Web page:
Making friends in your 30s is hard

Making friends in your 30’s is hard, making friends in your 30’s when you have a time and energy vampire (otherwise known as kids) is near impossible. So, what do you do?

I always imagined that having a baby would unlock a whole new pipeline of friend-making opportunities. I mean me and the other mom’s would have a pretty obvious thing in common, right?

But it is never that easy. Well not for me anyway.

Problem number one: I am a little weird, a little awks.

Making friends has never been my strong point, I am great at being mouthy, making people laugh when I am histrionic, being a bit high strung, I am excellent at being fiercely loyal and generally good at not being a complete dickhead.

Surely I would be a catch for anyone on the hunt for a friend?

All I want is someone who gets me, someone who doesn’t judge me unless I have momentarily fallen into said dickhead mode, who is always honest and will tell me when I have done great and when I have not done so great. I want someone who laughs at my jokes, even when their dirty and even more when they’re cheesy. I need someone brave, brave enough to admit when her kids are being assholes and brave enough to tell me when mine are being assholes. I need someone who doesn’t care if my hair is dirty or I am wearing holey (not holy) yoga pants in public. 

This is all fine and well – find your tribe all the headlines say and I get it, but when and how?

Enter problem number two: Moms are woefully under-resourced in the time and energy department.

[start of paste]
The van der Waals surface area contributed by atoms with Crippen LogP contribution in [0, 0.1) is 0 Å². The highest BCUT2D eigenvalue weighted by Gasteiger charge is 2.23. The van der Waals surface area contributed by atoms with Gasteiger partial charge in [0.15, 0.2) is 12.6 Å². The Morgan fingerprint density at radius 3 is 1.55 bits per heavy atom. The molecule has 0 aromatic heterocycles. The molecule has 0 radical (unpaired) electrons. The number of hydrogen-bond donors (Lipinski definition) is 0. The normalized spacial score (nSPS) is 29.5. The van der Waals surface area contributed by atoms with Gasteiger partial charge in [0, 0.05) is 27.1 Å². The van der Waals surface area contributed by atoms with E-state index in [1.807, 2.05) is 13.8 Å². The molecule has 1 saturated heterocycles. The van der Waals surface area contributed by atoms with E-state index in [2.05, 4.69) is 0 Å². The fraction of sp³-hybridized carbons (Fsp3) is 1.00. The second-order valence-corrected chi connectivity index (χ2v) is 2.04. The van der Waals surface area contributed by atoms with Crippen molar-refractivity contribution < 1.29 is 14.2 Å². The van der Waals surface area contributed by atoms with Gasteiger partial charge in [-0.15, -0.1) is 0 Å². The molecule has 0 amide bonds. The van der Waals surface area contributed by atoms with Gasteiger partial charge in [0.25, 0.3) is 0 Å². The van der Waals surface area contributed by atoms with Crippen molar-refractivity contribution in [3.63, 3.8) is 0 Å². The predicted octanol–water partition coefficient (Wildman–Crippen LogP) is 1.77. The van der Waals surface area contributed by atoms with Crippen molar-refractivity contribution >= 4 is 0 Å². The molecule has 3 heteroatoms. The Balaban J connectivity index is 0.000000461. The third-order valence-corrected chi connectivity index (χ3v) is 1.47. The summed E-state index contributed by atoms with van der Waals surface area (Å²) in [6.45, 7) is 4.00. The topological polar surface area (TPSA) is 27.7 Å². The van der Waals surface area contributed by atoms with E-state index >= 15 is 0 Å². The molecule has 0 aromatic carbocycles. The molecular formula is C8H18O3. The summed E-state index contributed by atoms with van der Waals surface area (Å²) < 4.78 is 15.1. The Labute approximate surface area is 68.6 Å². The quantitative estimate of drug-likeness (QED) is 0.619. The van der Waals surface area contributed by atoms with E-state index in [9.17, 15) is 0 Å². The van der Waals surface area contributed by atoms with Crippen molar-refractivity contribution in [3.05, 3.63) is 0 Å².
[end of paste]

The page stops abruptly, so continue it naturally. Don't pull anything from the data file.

But if I want to make momates, I need to stop making excuses, I need to stop moaning about all the things that make it hard and start finding solutions. Because if a friend is what I want, unless Father Christmas (whom I do not believe exists) delivers a human-shaped box down the chimney this year (which I am sure constitutes human trafficking and thus Saint Nic should be placed in handcuffs and sent down for a few decades to think about what he has done), anyway as usual I digress. Unless the above fantasy/nightmare happens, if I really truly want to find my momates, if I really truly want to build a village, then I need to get off my arse, stop bitching and go out and do something about it.

I need to put myself out there, be vulnerable, join something, leave the house, I HAVE to find the time – perhaps that time I spend crying in the shower, or the time I spend staring at the ceiling contemplating Shaun the Sheep’s backstory – because friendships need time and energy. Even if it’s just the spare change time and energy you are able to scrape from underneath the couch cushions. You best believe the other mom is busy digging in the bottom of her bag of time and energy for whatever scraps she can cobble together so she can meet you too.

But herein lies the key to successful momate relationships – once you have located that precious scrap of time and energy use it, do not flake at the last minute or at all. Cause the other mom is also using her last cent to be there and now you have forced her to waste it on your ungrateful ass.

Also sometimes you need to initiate stuff, sometimes you need to do randomly kind things for that person. You need to be thoughtful, you need to show you care, genuinely care about that other person’s wellbeing and experience of life.

And Gary Chapman’s “The 5 Love Languages” turns out to be quite handy in this regard.